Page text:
When I posted my “Day in the Life of a Happiness Engineer” post, I had quite a few friends reach out asking how they could score the same type of job. Many of these individuals came from a completely non-technical background so landing a job in the tech industry seemed like a long shot. They didn’t have experience in tech, and it didn’t seem like something you could just “pick up.”

That, of course, isn’t true.

Regardless of your background, it’s completely possible to learn a new career field. Hell, it’s possible to learn anything. Perhaps more importantly, it’s possible without going back to school. Heading back to formal education is a knee-jerk reaction and isn’t necessary unless your intended career field has some sort of required credentials.

If formal education isn’t necessary, what exactly is the secret sauce to self-learning? Here are five keys I’ve put into practice myself.

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5 Lessons I’ve Learned From One Year at Automattic

Automattic

As of a few days ago, I’ve now been working for Automattic, makers of WordPress.com, for just over a year. It’s hard to believe that just a short time ago, I was ending my trial and starting full-time on a product that I both love and believe in.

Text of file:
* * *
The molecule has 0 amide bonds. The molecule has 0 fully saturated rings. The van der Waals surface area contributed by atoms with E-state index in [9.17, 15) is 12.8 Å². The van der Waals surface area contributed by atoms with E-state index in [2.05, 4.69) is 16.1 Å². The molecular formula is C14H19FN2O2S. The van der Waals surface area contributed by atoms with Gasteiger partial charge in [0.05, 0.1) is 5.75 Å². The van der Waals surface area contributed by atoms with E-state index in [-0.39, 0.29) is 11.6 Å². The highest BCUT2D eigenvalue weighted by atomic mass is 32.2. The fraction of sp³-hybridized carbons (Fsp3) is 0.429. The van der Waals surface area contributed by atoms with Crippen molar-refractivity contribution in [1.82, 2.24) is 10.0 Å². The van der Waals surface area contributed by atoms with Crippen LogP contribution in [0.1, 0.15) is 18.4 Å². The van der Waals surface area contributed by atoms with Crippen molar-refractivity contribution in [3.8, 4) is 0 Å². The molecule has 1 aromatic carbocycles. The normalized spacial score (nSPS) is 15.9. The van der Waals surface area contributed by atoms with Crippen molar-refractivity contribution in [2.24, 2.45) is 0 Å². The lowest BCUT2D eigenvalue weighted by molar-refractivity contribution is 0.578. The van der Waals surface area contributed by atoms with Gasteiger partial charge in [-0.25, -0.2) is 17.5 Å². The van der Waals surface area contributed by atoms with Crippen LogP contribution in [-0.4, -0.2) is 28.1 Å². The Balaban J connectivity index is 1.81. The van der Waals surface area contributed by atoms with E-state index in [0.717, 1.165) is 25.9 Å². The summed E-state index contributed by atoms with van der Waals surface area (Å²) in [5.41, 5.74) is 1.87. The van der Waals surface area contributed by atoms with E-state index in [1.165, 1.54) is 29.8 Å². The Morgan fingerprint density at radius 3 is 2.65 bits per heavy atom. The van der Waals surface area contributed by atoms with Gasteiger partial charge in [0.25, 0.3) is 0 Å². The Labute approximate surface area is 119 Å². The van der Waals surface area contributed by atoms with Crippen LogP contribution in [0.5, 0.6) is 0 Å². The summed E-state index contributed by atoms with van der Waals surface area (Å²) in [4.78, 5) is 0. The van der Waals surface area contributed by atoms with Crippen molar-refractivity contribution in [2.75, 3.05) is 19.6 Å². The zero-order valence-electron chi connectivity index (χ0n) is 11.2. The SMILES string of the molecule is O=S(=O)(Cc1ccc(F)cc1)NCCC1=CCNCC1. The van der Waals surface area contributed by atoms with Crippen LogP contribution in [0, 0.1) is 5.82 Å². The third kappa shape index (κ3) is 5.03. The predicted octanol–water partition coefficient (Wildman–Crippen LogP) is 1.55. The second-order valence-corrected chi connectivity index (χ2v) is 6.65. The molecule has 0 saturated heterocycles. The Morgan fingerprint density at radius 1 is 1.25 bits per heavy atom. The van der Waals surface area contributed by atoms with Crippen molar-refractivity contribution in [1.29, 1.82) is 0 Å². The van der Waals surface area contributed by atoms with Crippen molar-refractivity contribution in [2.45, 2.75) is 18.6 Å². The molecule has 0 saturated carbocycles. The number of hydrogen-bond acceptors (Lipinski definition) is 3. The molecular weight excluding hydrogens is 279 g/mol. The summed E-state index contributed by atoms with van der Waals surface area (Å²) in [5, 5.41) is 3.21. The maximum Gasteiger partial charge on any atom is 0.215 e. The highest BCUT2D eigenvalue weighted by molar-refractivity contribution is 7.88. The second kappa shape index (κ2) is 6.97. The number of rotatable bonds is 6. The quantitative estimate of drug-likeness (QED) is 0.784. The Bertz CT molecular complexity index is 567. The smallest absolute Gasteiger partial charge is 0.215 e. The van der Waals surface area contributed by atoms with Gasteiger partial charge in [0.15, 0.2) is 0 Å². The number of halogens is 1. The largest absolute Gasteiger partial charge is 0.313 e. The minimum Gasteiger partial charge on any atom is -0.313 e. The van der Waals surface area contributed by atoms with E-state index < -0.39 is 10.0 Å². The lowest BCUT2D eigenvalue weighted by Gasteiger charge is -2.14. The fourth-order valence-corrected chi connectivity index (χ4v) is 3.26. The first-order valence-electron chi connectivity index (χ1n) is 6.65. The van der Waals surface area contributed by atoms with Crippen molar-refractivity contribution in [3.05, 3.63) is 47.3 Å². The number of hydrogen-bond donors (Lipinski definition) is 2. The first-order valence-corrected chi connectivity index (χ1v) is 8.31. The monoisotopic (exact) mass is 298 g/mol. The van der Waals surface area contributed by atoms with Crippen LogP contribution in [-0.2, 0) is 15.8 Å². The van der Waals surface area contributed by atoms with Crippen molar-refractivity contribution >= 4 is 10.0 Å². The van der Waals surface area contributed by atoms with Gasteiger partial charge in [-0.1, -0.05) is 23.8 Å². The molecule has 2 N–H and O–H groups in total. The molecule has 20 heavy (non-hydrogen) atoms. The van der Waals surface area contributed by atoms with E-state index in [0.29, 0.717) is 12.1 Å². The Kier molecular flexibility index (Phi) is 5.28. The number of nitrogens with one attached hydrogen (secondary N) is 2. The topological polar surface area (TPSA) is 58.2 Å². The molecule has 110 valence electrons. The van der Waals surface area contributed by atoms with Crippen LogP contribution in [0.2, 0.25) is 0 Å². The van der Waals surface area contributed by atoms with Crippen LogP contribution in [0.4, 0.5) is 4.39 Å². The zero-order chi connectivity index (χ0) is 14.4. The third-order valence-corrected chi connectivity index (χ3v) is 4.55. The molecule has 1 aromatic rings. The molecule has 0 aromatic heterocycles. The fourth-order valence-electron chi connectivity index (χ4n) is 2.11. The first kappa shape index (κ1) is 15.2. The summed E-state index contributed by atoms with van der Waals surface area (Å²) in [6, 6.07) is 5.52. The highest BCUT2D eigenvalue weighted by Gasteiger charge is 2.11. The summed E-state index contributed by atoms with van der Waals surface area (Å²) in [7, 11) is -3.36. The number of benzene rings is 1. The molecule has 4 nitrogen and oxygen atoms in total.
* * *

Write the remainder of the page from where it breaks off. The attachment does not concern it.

I’ve written quite a bit about the trial process and what a day in the life of a Happiness Engineer looks like. But, I haven’t written much about insights working for a distributed company or how I now view customer support. In other words, what I’ve learned over the past year working at Automattic. In no particular order, here are the top five items.

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A Day in the Life of a Happiness Engineer

2014-company-animated

This week, many of us at Automattic are documenting our day to give everyone an idea of what it’s like to work for an entirely distributed company. If you’re interested in reading more you can follow the tag #a8cday at WordPress.com and on Twitter. Here’s my day as a Happiness Engineer.

Whenever I tell someone I’m a Happiness Engineer, I normally get a blank stare followed by one of two reactions:

  1. The person pretends like they know what that means and no further questions are asked.
  2. A short chuckle ensues with the follow-up question, “So, what does that mean?”